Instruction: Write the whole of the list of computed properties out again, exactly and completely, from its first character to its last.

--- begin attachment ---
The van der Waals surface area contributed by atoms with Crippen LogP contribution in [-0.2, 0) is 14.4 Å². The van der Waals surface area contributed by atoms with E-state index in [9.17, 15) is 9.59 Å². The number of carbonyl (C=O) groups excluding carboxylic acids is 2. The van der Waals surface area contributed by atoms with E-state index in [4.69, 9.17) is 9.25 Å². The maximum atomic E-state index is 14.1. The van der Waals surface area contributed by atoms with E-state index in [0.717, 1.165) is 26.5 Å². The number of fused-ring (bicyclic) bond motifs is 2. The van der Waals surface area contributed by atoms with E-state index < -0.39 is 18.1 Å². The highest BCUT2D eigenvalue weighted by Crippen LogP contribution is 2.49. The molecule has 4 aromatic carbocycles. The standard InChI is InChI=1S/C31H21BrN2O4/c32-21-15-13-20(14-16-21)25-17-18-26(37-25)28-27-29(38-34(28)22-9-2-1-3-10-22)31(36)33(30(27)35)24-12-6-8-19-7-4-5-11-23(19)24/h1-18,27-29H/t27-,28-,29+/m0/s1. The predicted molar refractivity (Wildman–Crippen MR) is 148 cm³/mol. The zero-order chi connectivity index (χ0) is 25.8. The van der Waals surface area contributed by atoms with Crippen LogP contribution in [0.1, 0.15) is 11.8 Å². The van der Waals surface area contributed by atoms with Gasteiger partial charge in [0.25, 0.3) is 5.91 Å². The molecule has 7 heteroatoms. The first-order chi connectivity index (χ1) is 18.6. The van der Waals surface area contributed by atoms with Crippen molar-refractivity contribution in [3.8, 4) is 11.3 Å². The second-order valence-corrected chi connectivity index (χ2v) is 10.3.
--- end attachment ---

The van der Waals surface area contributed by atoms with Crippen LogP contribution in [-0.2, 0) is 14.4 Å². The van der Waals surface area contributed by atoms with E-state index in [9.17, 15) is 9.59 Å². The number of carbonyl (C=O) groups excluding carboxylic acids is 2. The van der Waals surface area contributed by atoms with E-state index in [4.69, 9.17) is 9.25 Å². The maximum atomic E-state index is 14.1. The van der Waals surface area contributed by atoms with E-state index in [0.717, 1.165) is 26.5 Å². The number of fused-ring (bicyclic) bond motifs is 2. The van der Waals surface area contributed by atoms with E-state index < -0.39 is 18.1 Å². The highest BCUT2D eigenvalue weighted by Crippen LogP contribution is 2.49. The molecule has 4 aromatic carbocycles. The standard InChI is InChI=1S/C31H21BrN2O4/c32-21-15-13-20(14-16-21)25-17-18-26(37-25)28-27-29(38-34(28)22-9-2-1-3-10-22)31(36)33(30(27)35)24-12-6-8-19-7-4-5-11-23(19)24/h1-18,27-29H/t27-,28-,29+/m0/s1. The predicted molar refractivity (Wildman–Crippen MR) is 148 cm³/mol. The zero-order chi connectivity index (χ0) is 25.8. The van der Waals surface area contributed by atoms with Crippen LogP contribution in [0.1, 0.15) is 11.8 Å². The van der Waals surface area contributed by atoms with Gasteiger partial charge in [0.25, 0.3) is 5.91 Å². The molecule has 7 heteroatoms. The first-order chi connectivity index (χ1) is 18.6. The van der Waals surface area contributed by atoms with Crippen molar-refractivity contribution in [3.8, 4) is 11.3 Å². The second-order valence-corrected chi connectivity index (χ2v) is 10.3.